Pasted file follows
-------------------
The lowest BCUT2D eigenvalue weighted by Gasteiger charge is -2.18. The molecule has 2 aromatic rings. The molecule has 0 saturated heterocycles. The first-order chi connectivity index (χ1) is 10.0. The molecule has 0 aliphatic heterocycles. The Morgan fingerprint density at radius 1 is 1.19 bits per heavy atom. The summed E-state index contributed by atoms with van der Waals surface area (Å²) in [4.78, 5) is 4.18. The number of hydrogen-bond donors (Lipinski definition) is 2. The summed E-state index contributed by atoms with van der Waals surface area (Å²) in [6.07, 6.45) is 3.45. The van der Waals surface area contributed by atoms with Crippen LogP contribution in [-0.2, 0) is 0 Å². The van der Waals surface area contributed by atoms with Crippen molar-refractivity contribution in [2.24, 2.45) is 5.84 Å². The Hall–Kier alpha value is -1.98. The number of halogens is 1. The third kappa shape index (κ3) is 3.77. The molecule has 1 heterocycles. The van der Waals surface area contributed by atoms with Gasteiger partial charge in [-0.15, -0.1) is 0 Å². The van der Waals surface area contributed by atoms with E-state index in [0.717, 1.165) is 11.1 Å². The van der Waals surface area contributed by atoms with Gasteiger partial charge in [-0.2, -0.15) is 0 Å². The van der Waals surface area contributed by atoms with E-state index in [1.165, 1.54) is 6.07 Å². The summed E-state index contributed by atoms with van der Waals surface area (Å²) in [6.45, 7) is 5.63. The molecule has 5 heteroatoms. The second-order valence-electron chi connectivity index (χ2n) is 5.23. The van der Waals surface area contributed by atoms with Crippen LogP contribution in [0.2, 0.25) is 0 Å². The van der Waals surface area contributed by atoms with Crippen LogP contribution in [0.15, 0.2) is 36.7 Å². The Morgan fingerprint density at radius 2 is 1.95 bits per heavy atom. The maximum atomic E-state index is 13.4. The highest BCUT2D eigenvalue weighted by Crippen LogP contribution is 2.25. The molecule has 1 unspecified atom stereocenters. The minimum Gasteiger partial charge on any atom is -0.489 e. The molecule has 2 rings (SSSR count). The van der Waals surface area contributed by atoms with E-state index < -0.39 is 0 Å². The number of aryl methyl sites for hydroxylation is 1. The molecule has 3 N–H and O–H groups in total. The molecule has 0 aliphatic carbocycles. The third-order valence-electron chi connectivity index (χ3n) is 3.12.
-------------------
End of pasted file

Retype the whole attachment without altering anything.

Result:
The lowest BCUT2D eigenvalue weighted by Gasteiger charge is -2.18. The molecule has 2 aromatic rings. The molecule has 0 saturated heterocycles. The first-order chi connectivity index (χ1) is 10.0. The molecule has 0 aliphatic heterocycles. The Morgan fingerprint density at radius 1 is 1.19 bits per heavy atom. The summed E-state index contributed by atoms with van der Waals surface area (Å²) in [4.78, 5) is 4.18. The number of hydrogen-bond donors (Lipinski definition) is 2. The summed E-state index contributed by atoms with van der Waals surface area (Å²) in [6.07, 6.45) is 3.45. The van der Waals surface area contributed by atoms with Crippen LogP contribution in [-0.2, 0) is 0 Å². The van der Waals surface area contributed by atoms with Crippen molar-refractivity contribution in [2.24, 2.45) is 5.84 Å². The Hall–Kier alpha value is -1.98. The number of halogens is 1. The third kappa shape index (κ3) is 3.77. The molecule has 1 heterocycles. The van der Waals surface area contributed by atoms with Gasteiger partial charge in [-0.15, -0.1) is 0 Å². The van der Waals surface area contributed by atoms with E-state index in [0.717, 1.165) is 11.1 Å². The van der Waals surface area contributed by atoms with Gasteiger partial charge in [-0.2, -0.15) is 0 Å². The van der Waals surface area contributed by atoms with E-state index in [1.165, 1.54) is 6.07 Å². The summed E-state index contributed by atoms with van der Waals surface area (Å²) in [6.45, 7) is 5.63. The molecule has 5 heteroatoms. The second-order valence-electron chi connectivity index (χ2n) is 5.23. The van der Waals surface area contributed by atoms with Crippen LogP contribution in [0.2, 0.25) is 0 Å². The van der Waals surface area contributed by atoms with Crippen LogP contribution in [0.15, 0.2) is 36.7 Å². The Morgan fingerprint density at radius 2 is 1.95 bits per heavy atom. The maximum atomic E-state index is 13.4. The highest BCUT2D eigenvalue weighted by Crippen LogP contribution is 2.25. The molecule has 1 unspecified atom stereocenters. The minimum Gasteiger partial charge on any atom is -0.489 e. The molecule has 2 rings (SSSR count). The van der Waals surface area contributed by atoms with E-state index < -0.39 is 0 Å². The number of aryl methyl sites for hydroxylation is 1. The molecule has 3 N–H and O–H groups in total. The molecule has 0 aliphatic carbocycles. The third-order valence-electron chi connectivity index (χ3n) is 3.12.